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We need to improve political discourse, says Lib Dem leader on therapy


By PA News



The Scottish Lib Dem leader was speaking ahead of his speech to the party’s conference (Jane Barlow/PA)

Scotland’s political discourse must be improved to stop politicians facing abuse, the leader of the Scottish Lib Dems has said after revealing he has sought counselling.

Speaking ahead of his speech at his party’s conference in Hamilton on Sunday, Alex Cole-Hamilton told the Herald the Lib Dems had paid for him to undergo therapy for more than two years due to the scale of abuse.

The revelation comes as the Scottish Parliament released the findings of a pilot programme which showed 461 complaints made to police over abuse levelled at just 38 MSPs.

Over the last five to 10 years, the situation, the ecosystem in Scottish politics has deteriorated where abuse is very personal, sometimes its in the street
Alex Cole-Hamilton

Speaking to the BBC’s Sunday Show before his address to the conference, Mr Cole-Hamilton said: “I think we need to raise the standard of public debate.”

He added that he believed the time of constitutional wrangling in Scotland was “passing away” and the more political discourse is focused on “the day-to-day issues” then the more likely it would be to improve given it was “harder to take offence” to issues such as the health service or education.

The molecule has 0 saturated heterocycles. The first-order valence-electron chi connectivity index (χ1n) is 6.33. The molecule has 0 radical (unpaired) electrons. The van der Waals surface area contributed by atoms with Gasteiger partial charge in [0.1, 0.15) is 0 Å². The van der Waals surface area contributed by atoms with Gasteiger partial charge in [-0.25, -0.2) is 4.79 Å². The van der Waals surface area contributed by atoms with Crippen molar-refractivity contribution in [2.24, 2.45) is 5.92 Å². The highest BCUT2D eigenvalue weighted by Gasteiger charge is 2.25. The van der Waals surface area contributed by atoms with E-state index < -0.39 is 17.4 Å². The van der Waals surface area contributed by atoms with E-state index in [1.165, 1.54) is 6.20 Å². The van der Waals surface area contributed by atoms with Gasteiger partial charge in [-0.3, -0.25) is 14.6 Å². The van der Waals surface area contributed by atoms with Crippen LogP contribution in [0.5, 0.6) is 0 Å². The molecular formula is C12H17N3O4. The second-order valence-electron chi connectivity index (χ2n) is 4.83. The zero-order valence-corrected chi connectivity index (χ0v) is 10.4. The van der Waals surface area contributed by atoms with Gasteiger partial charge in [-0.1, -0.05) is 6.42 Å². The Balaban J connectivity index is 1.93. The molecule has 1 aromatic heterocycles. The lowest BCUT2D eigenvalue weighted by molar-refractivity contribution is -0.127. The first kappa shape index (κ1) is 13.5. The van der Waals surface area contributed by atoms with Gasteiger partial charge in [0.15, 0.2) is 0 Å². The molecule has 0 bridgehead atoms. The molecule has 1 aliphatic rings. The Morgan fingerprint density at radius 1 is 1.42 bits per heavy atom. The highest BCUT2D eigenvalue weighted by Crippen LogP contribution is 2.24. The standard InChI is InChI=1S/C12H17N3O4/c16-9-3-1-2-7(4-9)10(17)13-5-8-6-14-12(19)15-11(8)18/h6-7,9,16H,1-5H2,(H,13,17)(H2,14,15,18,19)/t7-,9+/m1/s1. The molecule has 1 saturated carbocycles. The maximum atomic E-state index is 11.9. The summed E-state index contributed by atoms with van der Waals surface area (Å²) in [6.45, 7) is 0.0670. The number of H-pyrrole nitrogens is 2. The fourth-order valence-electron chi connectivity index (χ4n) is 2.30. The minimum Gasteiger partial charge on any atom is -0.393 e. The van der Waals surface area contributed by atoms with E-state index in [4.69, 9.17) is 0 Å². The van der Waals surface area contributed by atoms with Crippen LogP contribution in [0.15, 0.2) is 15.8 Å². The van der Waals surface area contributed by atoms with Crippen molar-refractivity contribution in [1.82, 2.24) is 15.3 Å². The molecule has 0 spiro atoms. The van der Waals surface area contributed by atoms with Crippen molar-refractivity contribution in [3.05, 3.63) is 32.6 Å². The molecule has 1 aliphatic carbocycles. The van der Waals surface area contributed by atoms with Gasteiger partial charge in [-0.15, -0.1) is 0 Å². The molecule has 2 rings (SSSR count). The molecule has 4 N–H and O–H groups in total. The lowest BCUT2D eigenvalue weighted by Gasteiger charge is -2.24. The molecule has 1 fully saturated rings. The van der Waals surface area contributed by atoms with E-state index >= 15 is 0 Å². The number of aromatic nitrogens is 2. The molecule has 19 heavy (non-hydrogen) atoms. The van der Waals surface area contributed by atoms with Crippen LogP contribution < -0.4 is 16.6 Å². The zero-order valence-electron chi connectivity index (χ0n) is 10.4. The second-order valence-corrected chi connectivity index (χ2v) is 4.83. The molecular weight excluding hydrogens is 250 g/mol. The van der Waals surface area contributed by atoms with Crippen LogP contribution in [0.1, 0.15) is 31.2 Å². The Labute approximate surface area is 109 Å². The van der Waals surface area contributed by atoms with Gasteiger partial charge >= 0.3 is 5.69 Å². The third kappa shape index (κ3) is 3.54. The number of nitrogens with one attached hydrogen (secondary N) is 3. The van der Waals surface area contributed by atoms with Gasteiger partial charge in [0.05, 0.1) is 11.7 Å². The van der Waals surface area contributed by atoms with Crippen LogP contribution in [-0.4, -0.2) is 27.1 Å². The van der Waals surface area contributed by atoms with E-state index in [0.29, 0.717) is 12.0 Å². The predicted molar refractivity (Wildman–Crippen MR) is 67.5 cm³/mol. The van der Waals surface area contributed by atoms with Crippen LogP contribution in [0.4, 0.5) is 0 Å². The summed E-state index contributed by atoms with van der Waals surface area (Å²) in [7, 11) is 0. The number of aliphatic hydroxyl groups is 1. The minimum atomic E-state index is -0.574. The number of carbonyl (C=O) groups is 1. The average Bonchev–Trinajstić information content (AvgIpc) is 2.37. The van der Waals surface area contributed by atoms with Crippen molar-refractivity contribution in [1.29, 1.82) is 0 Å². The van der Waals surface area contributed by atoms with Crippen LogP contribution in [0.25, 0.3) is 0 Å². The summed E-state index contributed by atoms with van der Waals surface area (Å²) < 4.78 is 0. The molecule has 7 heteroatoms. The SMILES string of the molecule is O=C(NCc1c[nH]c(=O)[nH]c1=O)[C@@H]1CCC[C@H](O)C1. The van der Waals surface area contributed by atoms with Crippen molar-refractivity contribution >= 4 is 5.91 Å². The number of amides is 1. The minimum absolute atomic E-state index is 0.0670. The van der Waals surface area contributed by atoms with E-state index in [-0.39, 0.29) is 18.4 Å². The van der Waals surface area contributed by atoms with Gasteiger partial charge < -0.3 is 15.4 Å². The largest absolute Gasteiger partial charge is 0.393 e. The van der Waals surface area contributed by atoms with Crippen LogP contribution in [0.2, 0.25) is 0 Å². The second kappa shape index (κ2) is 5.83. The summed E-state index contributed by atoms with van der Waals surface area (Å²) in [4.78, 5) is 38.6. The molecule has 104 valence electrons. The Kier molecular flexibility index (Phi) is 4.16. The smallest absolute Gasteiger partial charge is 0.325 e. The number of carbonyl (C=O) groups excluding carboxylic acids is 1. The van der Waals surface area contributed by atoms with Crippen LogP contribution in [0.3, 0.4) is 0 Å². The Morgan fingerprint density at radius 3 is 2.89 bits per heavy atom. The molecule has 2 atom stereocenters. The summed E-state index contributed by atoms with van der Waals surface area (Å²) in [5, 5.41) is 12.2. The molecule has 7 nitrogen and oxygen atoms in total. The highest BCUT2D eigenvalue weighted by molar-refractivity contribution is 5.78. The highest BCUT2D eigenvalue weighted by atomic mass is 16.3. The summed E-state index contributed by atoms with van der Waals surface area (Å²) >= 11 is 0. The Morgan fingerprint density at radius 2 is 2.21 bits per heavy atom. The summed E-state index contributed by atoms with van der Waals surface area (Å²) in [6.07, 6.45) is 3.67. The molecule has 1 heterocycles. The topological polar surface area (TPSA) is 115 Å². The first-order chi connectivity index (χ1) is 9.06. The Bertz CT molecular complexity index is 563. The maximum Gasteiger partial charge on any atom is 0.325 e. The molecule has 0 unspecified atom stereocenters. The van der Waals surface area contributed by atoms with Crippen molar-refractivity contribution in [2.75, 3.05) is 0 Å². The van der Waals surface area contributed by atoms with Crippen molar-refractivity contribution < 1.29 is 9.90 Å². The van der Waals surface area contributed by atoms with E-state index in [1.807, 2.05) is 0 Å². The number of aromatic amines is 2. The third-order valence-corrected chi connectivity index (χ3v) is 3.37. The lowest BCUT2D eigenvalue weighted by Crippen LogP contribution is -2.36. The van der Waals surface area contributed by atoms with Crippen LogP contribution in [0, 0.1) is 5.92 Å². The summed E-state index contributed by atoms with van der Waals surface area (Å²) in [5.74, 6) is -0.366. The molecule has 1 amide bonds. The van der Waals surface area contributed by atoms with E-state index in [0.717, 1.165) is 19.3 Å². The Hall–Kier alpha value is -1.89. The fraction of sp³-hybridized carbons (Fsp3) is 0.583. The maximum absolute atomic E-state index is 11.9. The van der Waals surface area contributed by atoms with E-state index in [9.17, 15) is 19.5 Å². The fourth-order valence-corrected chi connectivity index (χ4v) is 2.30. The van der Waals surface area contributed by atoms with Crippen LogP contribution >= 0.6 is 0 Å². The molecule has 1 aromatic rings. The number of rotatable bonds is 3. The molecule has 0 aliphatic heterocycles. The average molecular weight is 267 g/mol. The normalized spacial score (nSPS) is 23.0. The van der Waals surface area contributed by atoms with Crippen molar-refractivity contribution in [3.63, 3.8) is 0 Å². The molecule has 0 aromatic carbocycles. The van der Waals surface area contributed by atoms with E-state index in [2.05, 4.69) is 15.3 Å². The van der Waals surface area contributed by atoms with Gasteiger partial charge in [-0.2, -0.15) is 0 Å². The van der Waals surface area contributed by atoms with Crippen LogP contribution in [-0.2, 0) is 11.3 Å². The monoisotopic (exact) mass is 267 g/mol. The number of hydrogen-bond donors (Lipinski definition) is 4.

“Over the last five to 10 years, the situation, the ecosystem in Scottish politics has deteriorated where abuse is very personal, sometimes it’s in the street.

He added that he was “very grateful” his party was willing to financially support his therapy, adding: “It was important for me, I think, to be open and honest about that.

“I’ve been receiving therapy for the last two-and-a-bit years because this is an intense job, under constant public scrutiny.”

The Scottish Lib Dem leader continued: “I’m a human being, I need somewhere to vent, to offload some of that.

“I’m very fortunate and I know that other people aren’t so fortunate, but I wanted to talk about it and say it’s all right to put your hand up and say ‘listen, I need some help here’.”

The sessions, he said, have “really helped adjust my approach to politics and help me realise what matters and to be more resilient than I have been”.

Former first minister Humza Yousaf has also spoken about how he sought therapy in 2016 when he was transport minister, something he said last year he planned to resume during his time in Bute House.

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